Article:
Game Description: Instant replay, player editing, and performance adjustments contribute to the true-game feel of NBA Courtside 2. More than 300 NBA players, including Kobe Bryant, are accurately modeled after their on-court counterparts. Each is rated for shooting percentage and range, foul tendency, dribbling, passing, speed, jumping, rebounding, strength, dunking, stealing, blocking, and stamina. In addition to the standard moves you'd expect from a video game basketball player, NBA Courtside 2 adds tons of new, user-controlled actions, such as spin moves, first-step fakes, changing hands on the dribble, post-up moves, calling for the pick, and boxing out opponents. As coach for your team, you'll also be able to call plays using the digital control pad. Moves that you can control include box, perimeter, low post, high post, isolation, motion, inside triangle, and outside triangle.
Clearly the best basketball game of last season was Kobe Bryant's NBA Courtside on the Nintendo 64. Compared to the competition of that year, it had smoother animation, more innovative gameplay features, and the most wicked computer defense the genre had ever seen. Not that any of this mattered to the masses because what the game didn't have was a whole lot of glitz and glamour, which is more commonly associated with the full-motion video-laden NBA Live series that has somehow managed to place a stranglehold on the less-informed for years now. Nonetheless, that hasn't stopped Nintendo from giving Leftfield Productions the green light to make a sequel for their previous underrated title. Reminiscing over the 82-game Courtside season I played through last year (that's right, folks, I made it through the entire thing), complete with all the joys, pains, and highlights, I must admit that I waited for NBA Courtside 2 with great anticipation. Sadly, Courtside 2 did not live up to my expectations.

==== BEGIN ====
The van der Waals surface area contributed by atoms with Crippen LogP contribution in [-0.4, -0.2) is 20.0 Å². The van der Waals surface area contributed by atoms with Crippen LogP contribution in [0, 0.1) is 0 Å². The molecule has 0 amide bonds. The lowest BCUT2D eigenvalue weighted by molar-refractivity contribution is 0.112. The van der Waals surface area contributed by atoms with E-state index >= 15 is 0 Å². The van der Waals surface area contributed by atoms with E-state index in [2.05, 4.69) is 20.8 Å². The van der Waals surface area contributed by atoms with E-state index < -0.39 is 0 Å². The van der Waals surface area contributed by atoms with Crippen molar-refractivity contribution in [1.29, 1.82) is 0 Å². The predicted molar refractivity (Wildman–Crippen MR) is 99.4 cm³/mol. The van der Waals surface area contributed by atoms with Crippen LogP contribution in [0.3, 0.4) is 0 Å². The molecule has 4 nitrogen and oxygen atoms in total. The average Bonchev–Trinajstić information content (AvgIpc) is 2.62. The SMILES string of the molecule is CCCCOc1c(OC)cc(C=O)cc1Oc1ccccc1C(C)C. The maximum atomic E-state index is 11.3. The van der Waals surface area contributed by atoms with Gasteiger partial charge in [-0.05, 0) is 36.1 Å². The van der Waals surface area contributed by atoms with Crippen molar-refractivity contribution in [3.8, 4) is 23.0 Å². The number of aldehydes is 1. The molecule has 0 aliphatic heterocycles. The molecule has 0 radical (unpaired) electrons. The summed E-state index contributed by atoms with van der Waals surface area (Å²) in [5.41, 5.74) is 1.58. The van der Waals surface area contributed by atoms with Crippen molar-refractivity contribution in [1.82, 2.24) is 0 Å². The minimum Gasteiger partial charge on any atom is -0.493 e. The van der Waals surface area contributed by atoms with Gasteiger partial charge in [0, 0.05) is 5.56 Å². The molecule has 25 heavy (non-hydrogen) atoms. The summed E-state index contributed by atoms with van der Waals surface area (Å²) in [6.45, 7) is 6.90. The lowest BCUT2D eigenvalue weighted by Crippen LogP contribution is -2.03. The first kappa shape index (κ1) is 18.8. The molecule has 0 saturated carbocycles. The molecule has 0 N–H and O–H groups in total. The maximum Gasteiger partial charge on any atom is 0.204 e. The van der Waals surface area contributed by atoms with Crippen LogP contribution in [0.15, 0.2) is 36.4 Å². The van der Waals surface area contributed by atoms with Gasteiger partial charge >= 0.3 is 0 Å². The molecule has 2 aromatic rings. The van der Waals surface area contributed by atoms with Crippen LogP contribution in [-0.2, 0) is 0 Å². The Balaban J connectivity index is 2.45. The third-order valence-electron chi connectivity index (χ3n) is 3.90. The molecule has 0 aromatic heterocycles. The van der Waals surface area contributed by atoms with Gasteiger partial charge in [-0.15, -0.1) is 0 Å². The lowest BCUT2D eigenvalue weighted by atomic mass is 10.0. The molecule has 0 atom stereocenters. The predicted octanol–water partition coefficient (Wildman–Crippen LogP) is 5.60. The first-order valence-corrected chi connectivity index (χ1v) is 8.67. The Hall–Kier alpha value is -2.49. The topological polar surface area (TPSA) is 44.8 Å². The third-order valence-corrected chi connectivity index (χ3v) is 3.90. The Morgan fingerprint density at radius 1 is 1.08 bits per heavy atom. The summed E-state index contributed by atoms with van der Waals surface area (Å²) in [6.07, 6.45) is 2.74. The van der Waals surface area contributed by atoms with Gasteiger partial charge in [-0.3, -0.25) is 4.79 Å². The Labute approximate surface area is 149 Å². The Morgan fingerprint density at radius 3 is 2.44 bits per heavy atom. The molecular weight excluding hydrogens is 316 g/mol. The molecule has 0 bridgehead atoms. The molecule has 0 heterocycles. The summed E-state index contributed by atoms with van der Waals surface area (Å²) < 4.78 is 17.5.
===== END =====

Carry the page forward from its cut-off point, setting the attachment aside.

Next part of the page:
The main problem is that Courtside 2's attempts to improve upon the original either do not alleviate the old flaws or end up unearthing entirely new ones. For example, foul calls were extremely unbalanced in the original Courtside. While it was easy for human controlled players to draw foul calls guarding a computer opponent, the computer showed an amazing, albeit mechanical, ability to avoid getting fouls called. In Courtside 2, this has been corrected as the computer will now foul with like-frequency as human players do, which makes free-throw shooting as well as dramatic three-point plays much more of a factor in the game. While this adds a vital dimension to a game that previously underrepresented it, it falters because of some glaring bugs in the implementation. The computer will not alter its defense when guarding players shooting from the 3-point perimeter, which results in far too many triple free-throw attempts as well as, the rarest of all, the 4-point play. Plus, the computer intentionally fouls much earlier than necessary and does so almost without consideration for what the score is. Even if I was blowing out the computer by 10 or more points and there were only 30 seconds left, he would still aggressively try to put me on the free-throw line, which only served to needlessly prolong the game and annoy me a whole lot.